Skip to main content
ad info

  entertainment > movies
 
  Editions | myCNN | Video | Audio | Headline News Brief | Feedback

 

  Search
 
 

 
ENTERTAINMENT
TOP STORIES

(MORE)

TOP STORIES

More than 11,000 killed in India quake

Mideast negotiators want to continue talks after Israeli elections

(MORE)

MARKETS
4:30pm ET, 4/16
144.70
8257.60
3.71
1394.72
10.90
879.91
 


WORLD

U.S.

POLITICS

LAW

TECHNOLOGY

HEALTH

TRAVEL

FOOD

ARTS & STYLE



(MORE HEADLINES)
*
 
CNN Websites
Networks image


Humanity in danger again!

Ever-imperiled Earth hangs in the balance in 'Titan A.E.'

movie strip

June 16, 2000
Web posted at: 1:12 p.m. EDT (1712 GMT)

"Titan A.E.," the new animated film from cartoon veterans Don Bluth and Gary Goldman, features classic cartoon storytelling and an all-star cast.

Matt Damon, Bill Pullman, Drew Barrymore, John Leguizamo, Janeane Garofalo and Nathan Lane all add their voices to the mix. The screenplay by Ben Edlund, John August and Joss Wheldon is aimed at a teen-age market, and pulls inspiration from a number of sources such as the "Star Wars" and "Alien" franchises, and -- oddly enough -- "The Wizard Of Oz."

Damon provides the voice of Cale, a human refugee and reluctant hero who holds the key to mankind's survival in the year 3028. Earth has been destroyed by the Drej, a vicious alien race. Humans have been reduced to running from the Drej, who search out and kill their prey one by one.

Cale's late father (Ron Perlman), a brilliant scientist, invented the Titan, a spaceship that can save the human race. But the ship's location is a secret embedded in a genetically encoded ring. A mysterious space captain, Korso (Pullman), who knew the scientist, gives Cale the ring.

Now Cale and his motley crew -- Gune (Leguizamo) a brilliant navigator; Preed (Lane), a wise-cracking and suspicious first mate; Stith (Garofalo), a weapons specialist with an attitude problem; and Akima (Barrymore), a beautiful, highly skilled pilot -- are mankind's only hope.

If this sounds familiar...

Rings bells, doesn't it? Replace Korso with the name "Obi-Wan Kenobi" (at least for the beginning of the film), Akima with "Princess Leia" and call Cale "Luke Skywalker." Teach them that there's no place like home, and you get the drift. There's even a scene that reminds viewers of flying monkeys.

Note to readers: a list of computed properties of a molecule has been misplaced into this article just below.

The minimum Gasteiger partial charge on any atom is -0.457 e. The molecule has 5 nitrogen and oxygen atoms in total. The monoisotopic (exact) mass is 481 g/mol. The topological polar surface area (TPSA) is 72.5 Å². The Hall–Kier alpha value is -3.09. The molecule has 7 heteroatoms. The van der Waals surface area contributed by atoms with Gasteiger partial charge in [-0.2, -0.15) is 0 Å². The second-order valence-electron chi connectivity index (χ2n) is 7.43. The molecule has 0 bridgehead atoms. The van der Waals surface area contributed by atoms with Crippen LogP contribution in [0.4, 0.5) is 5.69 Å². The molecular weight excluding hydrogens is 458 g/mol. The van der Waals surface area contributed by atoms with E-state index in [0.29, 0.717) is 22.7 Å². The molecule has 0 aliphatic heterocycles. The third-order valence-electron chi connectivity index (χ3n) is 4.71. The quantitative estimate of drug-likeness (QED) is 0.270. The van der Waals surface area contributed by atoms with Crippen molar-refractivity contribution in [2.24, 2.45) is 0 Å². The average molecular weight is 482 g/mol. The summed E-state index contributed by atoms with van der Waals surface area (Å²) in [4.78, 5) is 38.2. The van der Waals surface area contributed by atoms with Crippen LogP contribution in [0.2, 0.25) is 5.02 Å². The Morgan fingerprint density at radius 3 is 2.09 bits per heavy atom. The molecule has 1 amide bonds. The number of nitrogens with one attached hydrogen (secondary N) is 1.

VIDEO
VideoTheatrical preview for "Titan A.E."
Real 28K 80K
Windows Media 28K 80K
 
  MORE REVIEWS

You be the critic! Recommend a movie on our message board

Yes, "Titan A.E." borrows liberally from other classic adventure stories, but that doesn't lessen the enjoyment.

This $65 million film is full of wonderfully eccentric characters, great animation and witty dialogue. "I happen to be humanity's last great hope," Cale boasts at one point. "I weep for the species," first-mate Preed shoots back.

The film is visually splendid. Bluth and Goldman have achieved a highly enjoyable mix of adventure and fantasy -- creating, for example, a world where hydrogen trees explode. The villainous Drej are a bit disappointing: Made of pulsating blue light, these skeletal creatures are cold and ruthless-looking, but not all that scary.

Still, "Titan A.E." provides that staple of summer moviegoing fun -- a rousing, popcorn-chomping adventure tale that can younger children, teens and adults can enjoy. Maybe Earth has a chance.

"Titan A.E." opens nationwide on Friday and is rated PG. 95 minutes.



RELATED STORIES:
Cruising into long, loud summer movie season
May 25, 2000

RELATED SITES:
"Titan A.E."

Note: Pages will open in a new browser window
External sites are not endorsed by CNN Interactive.

 Search   


Back to the top  © 2001 Cable News Network. All Rights Reserved.
Terms under which this service is provided to you.
Read our privacy guidelines.